The Digital Wide Format Printing Market Continues To Evolve

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The Digital Wide Format Printing Market Continues To Evolve
Sabine Slaughter.

Sabine Slaughter, international editor, consultant and journalist, writes that Covid-19 has changed a lot within the printing industry and many new applications, even a new category – social distancing signage – have evolved. Predicted to reach a volume of US$11.2 billion by 2025 (Markets and Markets), the wide format printing market is mature, but it has certainly not yet reached its heyday.

The wide and super wide format market has undergone its digital transition while certain analogue printing technologies, such as screen printing, continue to complement the overall mix offered by large format print service providers (PSPs) to their clients. In this regard, there’s clearly still so much to be explored, compared, reviewed, etc.

Hand-painted signage always was a rare sight and is even more so nowadays – if you can find it at all. Developments in digital technologies – starting with the first digital wide format printer introduced in 1999 and presented at drupa 2000 – have since accelerated and come a long way. Even so, for PSPs today there are more and more new feats to be accomplished as client-demand increases for more surprising, more individual means of communication, for faster turnaround and for even more applications to be created. You could say in this sense that inkjet has no limit.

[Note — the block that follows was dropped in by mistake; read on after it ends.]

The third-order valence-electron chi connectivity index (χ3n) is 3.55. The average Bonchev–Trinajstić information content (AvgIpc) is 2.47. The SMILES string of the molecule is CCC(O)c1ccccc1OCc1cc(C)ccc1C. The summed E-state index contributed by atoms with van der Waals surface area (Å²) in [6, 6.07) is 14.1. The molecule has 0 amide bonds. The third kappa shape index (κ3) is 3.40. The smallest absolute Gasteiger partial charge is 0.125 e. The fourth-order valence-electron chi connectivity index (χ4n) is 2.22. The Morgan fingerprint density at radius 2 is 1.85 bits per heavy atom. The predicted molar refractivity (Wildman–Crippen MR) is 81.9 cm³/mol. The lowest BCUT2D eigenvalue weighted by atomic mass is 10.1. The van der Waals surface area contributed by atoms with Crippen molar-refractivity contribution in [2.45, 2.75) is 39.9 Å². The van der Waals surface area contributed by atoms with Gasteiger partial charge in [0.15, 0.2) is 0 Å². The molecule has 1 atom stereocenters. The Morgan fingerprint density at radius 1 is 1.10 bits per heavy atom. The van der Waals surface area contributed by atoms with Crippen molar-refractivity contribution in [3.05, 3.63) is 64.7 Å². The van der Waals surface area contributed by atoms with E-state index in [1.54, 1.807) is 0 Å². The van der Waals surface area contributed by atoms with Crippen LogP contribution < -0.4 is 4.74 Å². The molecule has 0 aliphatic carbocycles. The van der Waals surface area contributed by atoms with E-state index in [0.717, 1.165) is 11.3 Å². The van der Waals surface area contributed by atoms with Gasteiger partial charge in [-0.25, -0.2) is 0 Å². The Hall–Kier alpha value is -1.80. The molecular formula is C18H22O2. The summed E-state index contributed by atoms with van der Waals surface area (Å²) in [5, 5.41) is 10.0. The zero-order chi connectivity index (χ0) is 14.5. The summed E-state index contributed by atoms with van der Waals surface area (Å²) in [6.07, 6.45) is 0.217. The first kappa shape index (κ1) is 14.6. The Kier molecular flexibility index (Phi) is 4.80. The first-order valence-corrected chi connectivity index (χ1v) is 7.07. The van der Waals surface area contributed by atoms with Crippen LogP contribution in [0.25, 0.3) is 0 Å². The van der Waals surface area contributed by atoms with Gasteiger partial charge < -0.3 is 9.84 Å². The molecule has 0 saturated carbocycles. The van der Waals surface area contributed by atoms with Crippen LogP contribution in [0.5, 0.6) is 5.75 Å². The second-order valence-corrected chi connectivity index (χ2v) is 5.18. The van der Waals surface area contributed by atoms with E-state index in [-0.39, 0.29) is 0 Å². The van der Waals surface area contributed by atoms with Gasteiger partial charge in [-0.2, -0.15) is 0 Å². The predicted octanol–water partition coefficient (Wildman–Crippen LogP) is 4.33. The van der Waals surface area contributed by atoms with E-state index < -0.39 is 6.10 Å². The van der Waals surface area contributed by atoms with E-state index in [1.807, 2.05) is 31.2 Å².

While long print runs are still more viable overall on analogue machinery, they are not being ordered as often as in former times. The digital transition means that more and more applications will become digital and this itself leads to highly specialised wide and super wide printers, many of which will be shown at drupa 2024. Such printers can deal with traditional applications, but more interestingly they enable innovative PSPs to showcase their ability to cater for new and unexpected market-niche jobs. And most of all, to be able to viably produce short runs, personalised and customised projects, even one-offs, that help brand owners to do things not previously possible so that their branding efforts reach their full potential.

Another big growth-factor in this sector is of course the environmental agenda, a global topic that extends far beyond drupa. As the world tries to reduce its negative climate impact, so printer manufacturers, PSPs and moreover the client ordering print (be it in a small or large corporation) are all considering how they can contribute to the environmental imperative.

The global pandemic has accelerated these client-driven requirements. Inks and consumables for wide and super wide printing, as well as the printers themselves, will be judged by visitors to drupa 2024 as to how well they fit into this context and into their own print shops. Many brands are willing to pay the extra dollar in order to obtain a more sustainable product, a trend that will continue into the future and which is likely to be reinforced by new regulations.

Wide and super wide format printers have been mainly developed to cater to the signage, advertising, marketing and communications industries. However, they can also make an entrance or even a slight dent in other markets thanks to their versatility which enables certain (mainly short run) jobs within the commercial, packaging and label industries, as well as proofing jobs later to be carried out on analogue machinery. Some can even make forays into areas formerly covered by lithographic equipment such as solar, printed electronics, RFID and all kinds of conductive products.